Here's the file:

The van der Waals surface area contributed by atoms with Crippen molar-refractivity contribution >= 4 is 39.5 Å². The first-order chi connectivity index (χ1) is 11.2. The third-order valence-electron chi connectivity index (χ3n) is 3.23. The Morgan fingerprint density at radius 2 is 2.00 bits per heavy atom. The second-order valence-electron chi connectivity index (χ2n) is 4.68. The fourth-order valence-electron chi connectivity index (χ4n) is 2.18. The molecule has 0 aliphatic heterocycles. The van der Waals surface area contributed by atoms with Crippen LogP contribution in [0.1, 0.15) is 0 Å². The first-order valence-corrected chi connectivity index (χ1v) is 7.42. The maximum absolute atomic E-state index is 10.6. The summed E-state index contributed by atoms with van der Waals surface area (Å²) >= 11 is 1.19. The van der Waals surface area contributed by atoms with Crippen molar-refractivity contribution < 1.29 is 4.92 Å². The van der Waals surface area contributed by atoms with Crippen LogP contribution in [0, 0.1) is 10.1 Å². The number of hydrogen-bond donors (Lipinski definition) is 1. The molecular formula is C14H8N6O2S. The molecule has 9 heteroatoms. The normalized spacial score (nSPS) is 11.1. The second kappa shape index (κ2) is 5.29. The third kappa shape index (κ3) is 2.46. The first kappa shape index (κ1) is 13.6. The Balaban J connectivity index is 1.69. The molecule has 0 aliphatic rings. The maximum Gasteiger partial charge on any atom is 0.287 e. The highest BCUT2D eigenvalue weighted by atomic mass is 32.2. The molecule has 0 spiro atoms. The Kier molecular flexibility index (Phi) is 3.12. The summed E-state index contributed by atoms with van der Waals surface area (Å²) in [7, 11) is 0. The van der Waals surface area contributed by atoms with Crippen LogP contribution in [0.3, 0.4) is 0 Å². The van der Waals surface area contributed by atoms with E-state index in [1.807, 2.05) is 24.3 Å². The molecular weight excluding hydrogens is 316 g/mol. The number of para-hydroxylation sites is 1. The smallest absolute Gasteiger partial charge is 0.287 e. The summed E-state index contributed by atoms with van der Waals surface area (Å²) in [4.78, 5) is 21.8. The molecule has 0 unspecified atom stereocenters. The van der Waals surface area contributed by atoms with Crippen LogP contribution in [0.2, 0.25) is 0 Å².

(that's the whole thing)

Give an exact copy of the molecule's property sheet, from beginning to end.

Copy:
The van der Waals surface area contributed by atoms with Crippen molar-refractivity contribution >= 4 is 39.5 Å². The first-order chi connectivity index (χ1) is 11.2. The third-order valence-electron chi connectivity index (χ3n) is 3.23. The Morgan fingerprint density at radius 2 is 2.00 bits per heavy atom. The second-order valence-electron chi connectivity index (χ2n) is 4.68. The fourth-order valence-electron chi connectivity index (χ4n) is 2.18. The molecule has 0 aliphatic heterocycles. The van der Waals surface area contributed by atoms with Crippen LogP contribution in [0.1, 0.15) is 0 Å². The first-order valence-corrected chi connectivity index (χ1v) is 7.42. The maximum absolute atomic E-state index is 10.6. The summed E-state index contributed by atoms with van der Waals surface area (Å²) >= 11 is 1.19. The van der Waals surface area contributed by atoms with Crippen molar-refractivity contribution < 1.29 is 4.92 Å². The van der Waals surface area contributed by atoms with Crippen LogP contribution in [0, 0.1) is 10.1 Å². The number of hydrogen-bond donors (Lipinski definition) is 1. The molecular formula is C14H8N6O2S. The molecule has 9 heteroatoms. The normalized spacial score (nSPS) is 11.1. The second kappa shape index (κ2) is 5.29. The third kappa shape index (κ3) is 2.46. The first kappa shape index (κ1) is 13.6. The Balaban J connectivity index is 1.69. The molecule has 0 aliphatic rings. The maximum Gasteiger partial charge on any atom is 0.287 e. The highest BCUT2D eigenvalue weighted by atomic mass is 32.2. The molecule has 0 spiro atoms. The Kier molecular flexibility index (Phi) is 3.12. The summed E-state index contributed by atoms with van der Waals surface area (Å²) in [7, 11) is 0. The van der Waals surface area contributed by atoms with Crippen LogP contribution in [0.3, 0.4) is 0 Å². The van der Waals surface area contributed by atoms with E-state index in [1.807, 2.05) is 24.3 Å². The molecular weight excluding hydrogens is 316 g/mol. The number of para-hydroxylation sites is 1. The smallest absolute Gasteiger partial charge is 0.287 e. The summed E-state index contributed by atoms with van der Waals surface area (Å²) in [4.78, 5) is 21.8. The molecule has 0 unspecified atom stereocenters. The van der Waals surface area contributed by atoms with Crippen LogP contribution in [0.2, 0.25) is 0 Å².